The other day I was playing (really, getting my ass kicked) by a new version of the video game Ghosts ‘n Goblins. I mean, this thing is hard as shit. It’s one of those side-scrollers we loved back in the day, where you slog through a seemingly endless wave of enemies to reach a boss. And if you die along the way, or even at the end, you basically have to start way back at the beginning or a far-off save point. It’s infuriating, repetitive, but ultimately rewarding when you beat it, making you feel the destination was worth the struggle. That’s the feeling Joe Carnahan is grasping at, quite successfully, with Boss Level, the long-awaited action flick that finally gives Frank Grillo the spotlight role he deserves.
While the video game callbacks are great, including a whole sectiong where Grillo’s ex-Delta Force dude Roy Pulver plays 8-bit games with his son (Rio Grillo, yep, Frank’s real-life kid), in movie terms Boss Level is a little like if Source Code and Kill Bill had a bastard child. There’s a man-on-a-mission aspect, wrapped in a time-loop adventure full of crazy, colorful villains, including a sword-swinging Asian badass who speaks in the third-person, a tiny person with a bomb fetish, and a pair of German brutes played by MMA fighters Quentin “Rampage” Jackson and Rashad Evans. There’s even Rob Gronkowski wielding a giant helicopter machine gun. And Mel Gibson, hamming it up as the “final boss”, Colonel Clive Ventor.
While it’s the promise of Carnahan-directed action led by the credible Grillo that is the selling point, Boss Level has a legit story to tell when it probably doesn’t need to. Yes, we’ve seen our fill of time-loop films but Boss Level expertly uses it not only give Roy some actual human dimension, but to make some really funny gigs at his expense. Roy wakes up every day the same way. Some dude with a machete trying to take his head off, a helicopter raining bullets into his leased apartment (that it’s leased is a sticking point), only to escape and face wave after wave of goons out to kill him. Roy has no idea why the redneck dude keeps putting a harpoon through his chest, or why Guan Yin (Selina Lo) keeps slicing his head off. But he does find out, through, oh, a few hundred attempts, that it involves a secret project being worked on by his ex-wife (Naomi Watts), who he still holds a candle for. In the midst of all of this, Roy not only wants to reconnect with her, but also prove himself worthy of being a father to his son. In the midst of so much over-the-top carnage, Carnahan offers up a pretty good father/son story, as well. It’s a tough balance that Carnahan gets just right.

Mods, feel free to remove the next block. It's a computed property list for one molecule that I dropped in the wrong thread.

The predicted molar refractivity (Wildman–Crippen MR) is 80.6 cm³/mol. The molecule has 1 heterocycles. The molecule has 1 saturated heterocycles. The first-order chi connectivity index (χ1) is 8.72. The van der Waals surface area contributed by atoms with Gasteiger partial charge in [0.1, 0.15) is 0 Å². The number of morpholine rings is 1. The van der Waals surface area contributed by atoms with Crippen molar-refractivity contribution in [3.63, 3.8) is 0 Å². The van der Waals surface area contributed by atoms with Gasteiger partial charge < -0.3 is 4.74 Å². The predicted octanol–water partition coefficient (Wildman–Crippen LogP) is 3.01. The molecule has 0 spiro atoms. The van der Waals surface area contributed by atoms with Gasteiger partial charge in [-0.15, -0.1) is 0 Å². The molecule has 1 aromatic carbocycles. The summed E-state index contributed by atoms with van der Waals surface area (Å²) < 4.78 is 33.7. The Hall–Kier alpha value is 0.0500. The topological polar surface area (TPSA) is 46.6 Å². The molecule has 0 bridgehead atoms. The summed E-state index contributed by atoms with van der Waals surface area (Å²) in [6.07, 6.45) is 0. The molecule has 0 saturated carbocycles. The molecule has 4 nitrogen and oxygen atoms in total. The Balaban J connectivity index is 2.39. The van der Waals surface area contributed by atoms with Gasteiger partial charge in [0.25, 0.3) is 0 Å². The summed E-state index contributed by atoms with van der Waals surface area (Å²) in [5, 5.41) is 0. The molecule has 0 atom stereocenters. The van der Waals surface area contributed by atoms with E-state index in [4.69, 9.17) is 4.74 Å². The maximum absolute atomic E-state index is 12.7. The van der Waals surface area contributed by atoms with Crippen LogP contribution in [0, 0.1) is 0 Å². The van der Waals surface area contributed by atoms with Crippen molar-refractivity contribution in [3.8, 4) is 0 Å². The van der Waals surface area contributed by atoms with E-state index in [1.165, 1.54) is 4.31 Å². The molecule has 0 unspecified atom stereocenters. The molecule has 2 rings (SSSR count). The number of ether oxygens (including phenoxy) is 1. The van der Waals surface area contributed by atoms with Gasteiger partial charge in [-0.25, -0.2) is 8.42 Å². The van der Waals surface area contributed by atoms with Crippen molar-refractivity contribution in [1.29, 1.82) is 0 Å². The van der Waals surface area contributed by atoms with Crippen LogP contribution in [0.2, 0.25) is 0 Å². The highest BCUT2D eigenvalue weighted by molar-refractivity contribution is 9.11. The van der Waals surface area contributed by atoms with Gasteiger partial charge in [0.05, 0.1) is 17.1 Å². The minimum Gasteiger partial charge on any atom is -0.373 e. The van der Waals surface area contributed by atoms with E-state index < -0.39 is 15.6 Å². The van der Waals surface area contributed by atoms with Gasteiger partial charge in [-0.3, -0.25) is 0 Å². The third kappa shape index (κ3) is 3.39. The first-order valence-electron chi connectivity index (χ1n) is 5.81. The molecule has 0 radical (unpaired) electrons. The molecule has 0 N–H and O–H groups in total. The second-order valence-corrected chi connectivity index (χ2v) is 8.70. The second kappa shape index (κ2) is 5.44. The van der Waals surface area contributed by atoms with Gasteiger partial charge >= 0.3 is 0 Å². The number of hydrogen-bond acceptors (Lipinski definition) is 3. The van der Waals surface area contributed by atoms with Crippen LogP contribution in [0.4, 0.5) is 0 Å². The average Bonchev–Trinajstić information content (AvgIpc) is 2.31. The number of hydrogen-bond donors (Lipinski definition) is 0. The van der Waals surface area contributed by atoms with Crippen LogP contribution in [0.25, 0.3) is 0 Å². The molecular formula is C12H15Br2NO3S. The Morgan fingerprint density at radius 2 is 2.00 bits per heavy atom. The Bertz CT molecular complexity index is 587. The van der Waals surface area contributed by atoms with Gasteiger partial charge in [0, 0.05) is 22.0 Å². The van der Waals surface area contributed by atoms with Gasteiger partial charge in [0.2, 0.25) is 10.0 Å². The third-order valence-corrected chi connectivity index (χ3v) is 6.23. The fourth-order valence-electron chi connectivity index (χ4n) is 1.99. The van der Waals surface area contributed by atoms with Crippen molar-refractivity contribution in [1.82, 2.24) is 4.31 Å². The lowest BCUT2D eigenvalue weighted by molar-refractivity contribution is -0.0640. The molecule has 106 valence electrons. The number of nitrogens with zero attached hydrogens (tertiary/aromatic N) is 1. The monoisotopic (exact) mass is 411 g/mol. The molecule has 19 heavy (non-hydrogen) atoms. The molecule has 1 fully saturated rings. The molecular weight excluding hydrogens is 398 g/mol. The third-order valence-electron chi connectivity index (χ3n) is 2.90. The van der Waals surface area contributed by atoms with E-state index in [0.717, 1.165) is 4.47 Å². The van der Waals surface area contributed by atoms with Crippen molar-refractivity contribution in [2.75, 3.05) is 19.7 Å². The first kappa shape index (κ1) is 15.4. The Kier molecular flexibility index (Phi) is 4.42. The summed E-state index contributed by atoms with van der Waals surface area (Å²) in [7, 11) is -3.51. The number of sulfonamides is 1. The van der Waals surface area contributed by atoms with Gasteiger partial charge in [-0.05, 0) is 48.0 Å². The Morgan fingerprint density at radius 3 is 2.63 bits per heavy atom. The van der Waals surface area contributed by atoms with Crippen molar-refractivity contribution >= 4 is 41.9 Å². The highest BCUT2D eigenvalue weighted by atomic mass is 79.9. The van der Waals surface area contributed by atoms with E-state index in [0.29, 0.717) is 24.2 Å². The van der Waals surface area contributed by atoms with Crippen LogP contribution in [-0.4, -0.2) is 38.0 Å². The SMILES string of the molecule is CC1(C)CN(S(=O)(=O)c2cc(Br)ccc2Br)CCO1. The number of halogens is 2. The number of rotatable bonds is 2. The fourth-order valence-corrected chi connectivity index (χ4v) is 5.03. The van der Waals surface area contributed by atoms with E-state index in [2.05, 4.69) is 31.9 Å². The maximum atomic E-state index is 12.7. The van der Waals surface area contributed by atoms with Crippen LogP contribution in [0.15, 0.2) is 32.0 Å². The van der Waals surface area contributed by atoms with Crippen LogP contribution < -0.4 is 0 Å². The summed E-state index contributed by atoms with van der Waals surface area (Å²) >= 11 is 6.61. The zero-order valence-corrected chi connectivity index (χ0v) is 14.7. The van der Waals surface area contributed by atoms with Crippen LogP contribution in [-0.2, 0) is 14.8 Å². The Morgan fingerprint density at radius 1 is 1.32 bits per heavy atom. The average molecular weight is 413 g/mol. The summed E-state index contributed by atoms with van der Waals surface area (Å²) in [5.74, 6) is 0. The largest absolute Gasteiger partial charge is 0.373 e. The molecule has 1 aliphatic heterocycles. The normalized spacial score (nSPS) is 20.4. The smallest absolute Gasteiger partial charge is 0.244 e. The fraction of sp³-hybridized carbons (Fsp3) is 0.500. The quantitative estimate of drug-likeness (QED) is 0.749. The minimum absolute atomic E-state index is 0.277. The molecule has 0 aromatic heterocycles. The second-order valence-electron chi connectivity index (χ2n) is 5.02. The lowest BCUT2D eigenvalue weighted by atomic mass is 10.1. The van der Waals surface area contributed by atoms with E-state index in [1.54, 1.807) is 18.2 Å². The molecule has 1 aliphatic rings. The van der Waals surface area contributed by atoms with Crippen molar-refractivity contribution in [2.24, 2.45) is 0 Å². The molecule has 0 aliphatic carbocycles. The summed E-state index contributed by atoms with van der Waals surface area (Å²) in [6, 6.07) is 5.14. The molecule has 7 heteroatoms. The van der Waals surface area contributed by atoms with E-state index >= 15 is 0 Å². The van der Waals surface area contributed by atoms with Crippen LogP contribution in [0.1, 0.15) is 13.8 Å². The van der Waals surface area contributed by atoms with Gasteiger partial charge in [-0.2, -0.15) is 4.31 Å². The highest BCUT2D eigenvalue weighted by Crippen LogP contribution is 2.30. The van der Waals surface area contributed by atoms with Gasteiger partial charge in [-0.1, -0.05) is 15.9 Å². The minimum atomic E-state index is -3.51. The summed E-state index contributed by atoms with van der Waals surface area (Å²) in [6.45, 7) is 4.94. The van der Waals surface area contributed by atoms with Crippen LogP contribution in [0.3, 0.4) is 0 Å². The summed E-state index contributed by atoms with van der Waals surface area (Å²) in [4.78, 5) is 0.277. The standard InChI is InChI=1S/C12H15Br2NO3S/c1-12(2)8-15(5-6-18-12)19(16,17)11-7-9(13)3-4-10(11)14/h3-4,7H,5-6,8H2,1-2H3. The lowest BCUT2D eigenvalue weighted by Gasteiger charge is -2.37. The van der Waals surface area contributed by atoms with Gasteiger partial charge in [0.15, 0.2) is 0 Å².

It’s clear that Carnahan, Grillo, and the entire cast, many of which Grillo has worked with before, are having a killer time on Boss Level. The script by Carnahan, Chris Borey and
Eddie Borey is jammed with one-liners and sight gags, but also inside digs like a shot Roy takes at Liam Neeson (who Carnahan worked with on The Grey and The A-Team) for being a fake tough guy. Of course, when you’re dropping jokes a mile-a-minute like Boss Level does, they aren’t all going to work. Repetition is to be expected in this kind of film but a bar sequence (involving the annoying version of Ken Jeong) is repetitive in the wrong way, and where a lot of the film’s tiring exposition takes place. There’s too much of it slowing things down and keeping us from what we want to see, which is Grillo kicking ass in increasingly bizarre scenarios. On the plus side, the bar scenes do give us Michelle Yeoh as a master swordfighter, and she can do more with a few minutes of screen time than most can in an entire movie.
Boss Level isn’t going to occupy a lot of space in your brain, and that’s fine. It’s the cinematic equivalent of the quarter-munching arcade games of the ’80s. You’ll be totally spent by the time it’s over, but the fun you had makes it all worth it and something you’ll want to play again and again.
Boss Level is available now on Hulu.